UAE Envoy: 'Personal Touch' Facilitated Michel's Extradition to India

Michel, 57, was brought to India in December following his extradition by the United Arab Emirates (UAE) in connection with the chopper deal case.

New Delhi: The UAE ambassador to India, Ahmed Al Banna, asserted that a “personal touch” in bilateral ties facilitated the extradition of AgustaWestland middleman Christian Michel, but he also added that the gulf country’s helping-hand to Pakistan to the tune of $3 billion had no bearing on its relationship with India.

At a press conference on Tuesday, January 29, Al Banna was asked how the extradition of Michel was accelerated when he had previously told Indian media persons that it would be a long-drawn process. “The very important strategic ties and the personal touch in the relationship… that sometimes makes things, that don’t happen in one year, happen in one day,” he replied.

Michel, 57, was brought to India in December following his extradition by the United Arab Emirates (UAE) in connection with the chopper deal case.

He is one of the three middlemen – the two others Guido Haschke and Carlo Gerosa – being probed by the CBI and the Enforcement Directorate in the case. Michel has denied the charges.

The UAE envoy, in his remarks, asserted that India-UAE bilateral relations were at a “peak” with several high-level visits from both sides reflecting the closeness in ties.

Also read: ED Arrests Christian Michel in AgustaWestland Case

Asked about Pakistan and the UAE signing a $3 billion bailout package and its impact on ties with India, Al Banna said: “Our relationship with India is not determined by our relationship with anybody else. India’s relationship with the UAE is also not determined by their relationship with anybody else. We evaluate our relationship on our dealings.”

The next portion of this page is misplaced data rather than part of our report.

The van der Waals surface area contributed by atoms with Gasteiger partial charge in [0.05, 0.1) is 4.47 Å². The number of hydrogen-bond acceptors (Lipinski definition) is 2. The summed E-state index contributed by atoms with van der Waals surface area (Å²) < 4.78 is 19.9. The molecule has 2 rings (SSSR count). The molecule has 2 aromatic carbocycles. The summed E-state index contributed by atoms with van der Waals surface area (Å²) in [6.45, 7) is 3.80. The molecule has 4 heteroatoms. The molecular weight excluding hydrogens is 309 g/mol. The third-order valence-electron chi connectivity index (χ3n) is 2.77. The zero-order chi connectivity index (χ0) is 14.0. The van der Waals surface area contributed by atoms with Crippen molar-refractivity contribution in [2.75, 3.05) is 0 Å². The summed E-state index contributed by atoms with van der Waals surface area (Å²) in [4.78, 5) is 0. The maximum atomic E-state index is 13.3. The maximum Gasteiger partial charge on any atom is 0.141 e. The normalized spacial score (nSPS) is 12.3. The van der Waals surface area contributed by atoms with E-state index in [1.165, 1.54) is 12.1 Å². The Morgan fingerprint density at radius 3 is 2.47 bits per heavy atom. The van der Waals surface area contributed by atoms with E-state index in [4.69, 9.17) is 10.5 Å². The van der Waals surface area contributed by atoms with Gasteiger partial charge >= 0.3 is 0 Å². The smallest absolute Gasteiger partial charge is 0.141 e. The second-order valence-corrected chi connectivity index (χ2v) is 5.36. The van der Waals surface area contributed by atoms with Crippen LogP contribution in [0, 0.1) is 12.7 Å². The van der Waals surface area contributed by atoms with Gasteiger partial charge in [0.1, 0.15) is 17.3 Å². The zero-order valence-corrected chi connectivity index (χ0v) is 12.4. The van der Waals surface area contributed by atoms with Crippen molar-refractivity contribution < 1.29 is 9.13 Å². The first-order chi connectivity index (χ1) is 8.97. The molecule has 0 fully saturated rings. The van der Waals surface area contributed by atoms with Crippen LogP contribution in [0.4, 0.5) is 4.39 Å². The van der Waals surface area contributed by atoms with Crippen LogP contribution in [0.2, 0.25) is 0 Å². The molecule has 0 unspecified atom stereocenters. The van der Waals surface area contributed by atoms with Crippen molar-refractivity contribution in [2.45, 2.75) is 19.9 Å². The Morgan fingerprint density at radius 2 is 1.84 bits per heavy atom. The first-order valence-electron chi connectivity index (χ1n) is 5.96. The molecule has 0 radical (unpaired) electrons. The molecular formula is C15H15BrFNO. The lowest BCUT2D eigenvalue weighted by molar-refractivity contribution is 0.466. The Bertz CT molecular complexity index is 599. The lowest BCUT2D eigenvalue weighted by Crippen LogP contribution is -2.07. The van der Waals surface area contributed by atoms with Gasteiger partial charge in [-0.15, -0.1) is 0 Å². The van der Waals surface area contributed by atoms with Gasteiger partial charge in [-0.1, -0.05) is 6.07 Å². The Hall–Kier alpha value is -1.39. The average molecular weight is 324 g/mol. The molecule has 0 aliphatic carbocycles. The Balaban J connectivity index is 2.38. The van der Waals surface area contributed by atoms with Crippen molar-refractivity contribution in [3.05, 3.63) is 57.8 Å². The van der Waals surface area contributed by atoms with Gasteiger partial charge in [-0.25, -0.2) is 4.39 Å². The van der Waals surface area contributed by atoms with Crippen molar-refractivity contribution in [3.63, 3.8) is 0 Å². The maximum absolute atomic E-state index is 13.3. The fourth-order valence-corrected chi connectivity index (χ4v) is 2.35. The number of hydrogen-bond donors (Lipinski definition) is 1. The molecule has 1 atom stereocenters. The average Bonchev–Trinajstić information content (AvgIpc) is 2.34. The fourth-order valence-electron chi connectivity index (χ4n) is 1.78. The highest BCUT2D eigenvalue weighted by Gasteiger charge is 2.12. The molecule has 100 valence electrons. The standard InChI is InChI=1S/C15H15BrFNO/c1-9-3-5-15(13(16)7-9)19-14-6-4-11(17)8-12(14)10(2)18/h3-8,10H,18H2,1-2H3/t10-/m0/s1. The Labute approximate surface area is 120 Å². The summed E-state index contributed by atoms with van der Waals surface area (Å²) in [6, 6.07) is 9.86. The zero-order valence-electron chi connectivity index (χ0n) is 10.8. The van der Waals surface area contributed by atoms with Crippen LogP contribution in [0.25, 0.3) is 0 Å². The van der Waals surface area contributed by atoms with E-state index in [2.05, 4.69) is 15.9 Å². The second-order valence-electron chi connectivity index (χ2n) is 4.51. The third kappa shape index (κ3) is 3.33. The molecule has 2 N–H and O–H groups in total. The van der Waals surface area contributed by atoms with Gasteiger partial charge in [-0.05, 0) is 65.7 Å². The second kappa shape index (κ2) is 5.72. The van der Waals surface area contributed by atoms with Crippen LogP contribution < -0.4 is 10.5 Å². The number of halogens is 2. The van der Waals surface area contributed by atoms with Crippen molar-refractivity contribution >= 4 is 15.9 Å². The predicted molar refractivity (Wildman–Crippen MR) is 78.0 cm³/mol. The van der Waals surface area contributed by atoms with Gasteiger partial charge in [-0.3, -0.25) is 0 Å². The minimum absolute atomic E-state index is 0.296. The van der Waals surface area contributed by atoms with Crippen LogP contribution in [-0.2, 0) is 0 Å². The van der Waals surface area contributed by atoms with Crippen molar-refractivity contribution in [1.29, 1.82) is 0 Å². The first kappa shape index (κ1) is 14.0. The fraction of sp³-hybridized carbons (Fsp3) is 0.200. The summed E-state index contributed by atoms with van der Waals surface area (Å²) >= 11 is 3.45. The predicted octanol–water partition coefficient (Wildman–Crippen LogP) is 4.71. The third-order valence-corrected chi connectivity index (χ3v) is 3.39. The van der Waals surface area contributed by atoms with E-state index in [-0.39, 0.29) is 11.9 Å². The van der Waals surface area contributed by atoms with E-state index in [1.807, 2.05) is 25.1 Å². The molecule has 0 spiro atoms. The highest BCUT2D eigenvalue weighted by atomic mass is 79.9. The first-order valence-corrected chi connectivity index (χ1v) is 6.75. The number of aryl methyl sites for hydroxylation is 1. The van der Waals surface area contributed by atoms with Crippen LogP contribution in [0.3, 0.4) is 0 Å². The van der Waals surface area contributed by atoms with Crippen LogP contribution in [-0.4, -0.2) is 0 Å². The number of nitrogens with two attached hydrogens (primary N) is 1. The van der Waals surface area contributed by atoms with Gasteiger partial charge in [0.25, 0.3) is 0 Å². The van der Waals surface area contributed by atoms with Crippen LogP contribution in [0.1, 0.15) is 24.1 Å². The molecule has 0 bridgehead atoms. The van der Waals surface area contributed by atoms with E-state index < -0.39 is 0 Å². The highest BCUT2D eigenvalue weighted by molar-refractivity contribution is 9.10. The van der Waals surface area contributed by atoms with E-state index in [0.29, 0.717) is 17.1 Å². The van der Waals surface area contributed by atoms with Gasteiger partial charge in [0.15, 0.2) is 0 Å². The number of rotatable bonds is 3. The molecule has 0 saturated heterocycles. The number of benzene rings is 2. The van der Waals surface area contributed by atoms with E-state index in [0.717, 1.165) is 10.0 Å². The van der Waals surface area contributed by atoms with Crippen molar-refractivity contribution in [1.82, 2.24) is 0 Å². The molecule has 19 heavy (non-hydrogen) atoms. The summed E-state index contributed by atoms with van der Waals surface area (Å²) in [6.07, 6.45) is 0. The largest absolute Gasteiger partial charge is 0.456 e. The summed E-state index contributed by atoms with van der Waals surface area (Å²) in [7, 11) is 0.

Last week, UAE and Pakistan signed an agreement for a bailout package of $3 billion to shore-up Islamabad’s dwindling currency reserves. Pakistan has turned towards Saudi Arabia, UAE and Qatar to avoid taking a loan from the IMF with its stringent conditions.

On the upgradation of the bilateral air services agreement, he said there were “some hiccups” and lobbying from Indian carriers, but asserted that the ultimate goal was public benifit.

He said that the understanding reached during talks when External Affairs Minister Sushma Swaraj visited the UAE last month was that there will be a new ground of negotiations “very soon”.

Asked why UAE President Sheikh Khalifa bin Zayed Al Nahyan had not visited India, the envoy said he was not in good health, but stressed that India inviting the crown prince to be chief guest in 2017 had shown the importance attached to ties.

Banna pointed out that the UAE President had declared 2019 as the “Year of Tolerance”. He noted that both – India with its diversity in religion and culture and UAE with around 200 nationalities “living in harmony” – have respect for common principles of tolerance and inclusivity.

(With PTI inputs)